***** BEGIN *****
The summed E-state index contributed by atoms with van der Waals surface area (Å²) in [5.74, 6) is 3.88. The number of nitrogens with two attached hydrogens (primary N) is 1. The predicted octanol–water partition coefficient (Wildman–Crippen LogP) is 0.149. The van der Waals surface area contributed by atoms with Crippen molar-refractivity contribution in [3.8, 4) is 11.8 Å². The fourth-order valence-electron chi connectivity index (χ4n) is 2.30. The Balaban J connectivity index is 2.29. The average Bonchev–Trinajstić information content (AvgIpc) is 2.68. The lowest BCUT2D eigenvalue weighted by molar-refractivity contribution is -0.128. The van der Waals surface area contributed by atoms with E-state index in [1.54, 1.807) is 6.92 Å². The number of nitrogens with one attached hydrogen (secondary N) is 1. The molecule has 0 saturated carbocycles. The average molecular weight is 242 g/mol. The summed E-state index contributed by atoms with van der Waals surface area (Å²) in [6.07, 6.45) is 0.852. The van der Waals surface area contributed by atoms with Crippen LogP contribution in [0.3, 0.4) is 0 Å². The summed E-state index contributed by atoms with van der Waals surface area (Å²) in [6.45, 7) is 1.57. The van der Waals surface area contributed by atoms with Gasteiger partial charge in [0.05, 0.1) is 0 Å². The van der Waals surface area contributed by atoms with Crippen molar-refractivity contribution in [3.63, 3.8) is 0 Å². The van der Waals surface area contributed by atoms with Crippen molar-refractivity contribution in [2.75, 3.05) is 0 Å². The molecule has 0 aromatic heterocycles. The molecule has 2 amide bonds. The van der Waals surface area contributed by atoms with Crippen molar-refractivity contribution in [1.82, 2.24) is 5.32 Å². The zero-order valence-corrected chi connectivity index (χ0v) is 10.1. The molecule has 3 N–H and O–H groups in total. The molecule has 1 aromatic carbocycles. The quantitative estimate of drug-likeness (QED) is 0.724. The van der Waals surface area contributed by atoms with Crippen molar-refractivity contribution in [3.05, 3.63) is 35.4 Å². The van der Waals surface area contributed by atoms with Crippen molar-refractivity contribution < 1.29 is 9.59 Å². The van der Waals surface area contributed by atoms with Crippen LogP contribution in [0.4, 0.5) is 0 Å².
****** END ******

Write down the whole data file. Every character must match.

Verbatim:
The summed E-state index contributed by atoms with van der Waals surface area (Å²) in [5.74, 6) is 3.88. The number of nitrogens with two attached hydrogens (primary N) is 1. The predicted octanol–water partition coefficient (Wildman–Crippen LogP) is 0.149. The van der Waals surface area contributed by atoms with Crippen molar-refractivity contribution in [3.8, 4) is 11.8 Å². The fourth-order valence-electron chi connectivity index (χ4n) is 2.30. The Balaban J connectivity index is 2.29. The average Bonchev–Trinajstić information content (AvgIpc) is 2.68. The lowest BCUT2D eigenvalue weighted by molar-refractivity contribution is -0.128. The van der Waals surface area contributed by atoms with E-state index in [1.54, 1.807) is 6.92 Å². The number of nitrogens with one attached hydrogen (secondary N) is 1. The molecule has 0 saturated carbocycles. The average molecular weight is 242 g/mol. The summed E-state index contributed by atoms with van der Waals surface area (Å²) in [6.07, 6.45) is 0.852. The van der Waals surface area contributed by atoms with Crippen LogP contribution in [0.3, 0.4) is 0 Å². The summed E-state index contributed by atoms with van der Waals surface area (Å²) in [6.45, 7) is 1.57. The van der Waals surface area contributed by atoms with Gasteiger partial charge in [0.05, 0.1) is 0 Å². The van der Waals surface area contributed by atoms with Crippen molar-refractivity contribution in [3.63, 3.8) is 0 Å². The van der Waals surface area contributed by atoms with Crippen molar-refractivity contribution in [2.75, 3.05) is 0 Å². The molecule has 0 aromatic heterocycles. The molecule has 2 amide bonds. The van der Waals surface area contributed by atoms with Crippen molar-refractivity contribution in [1.82, 2.24) is 5.32 Å². The zero-order valence-corrected chi connectivity index (χ0v) is 10.1. The molecule has 3 N–H and O–H groups in total. The molecule has 1 aromatic carbocycles. The quantitative estimate of drug-likeness (QED) is 0.724. The van der Waals surface area contributed by atoms with Crippen molar-refractivity contribution in [3.05, 3.63) is 35.4 Å². The van der Waals surface area contributed by atoms with Crippen molar-refractivity contribution < 1.29 is 9.59 Å². The van der Waals surface area contributed by atoms with Crippen LogP contribution in [0.4, 0.5) is 0 Å².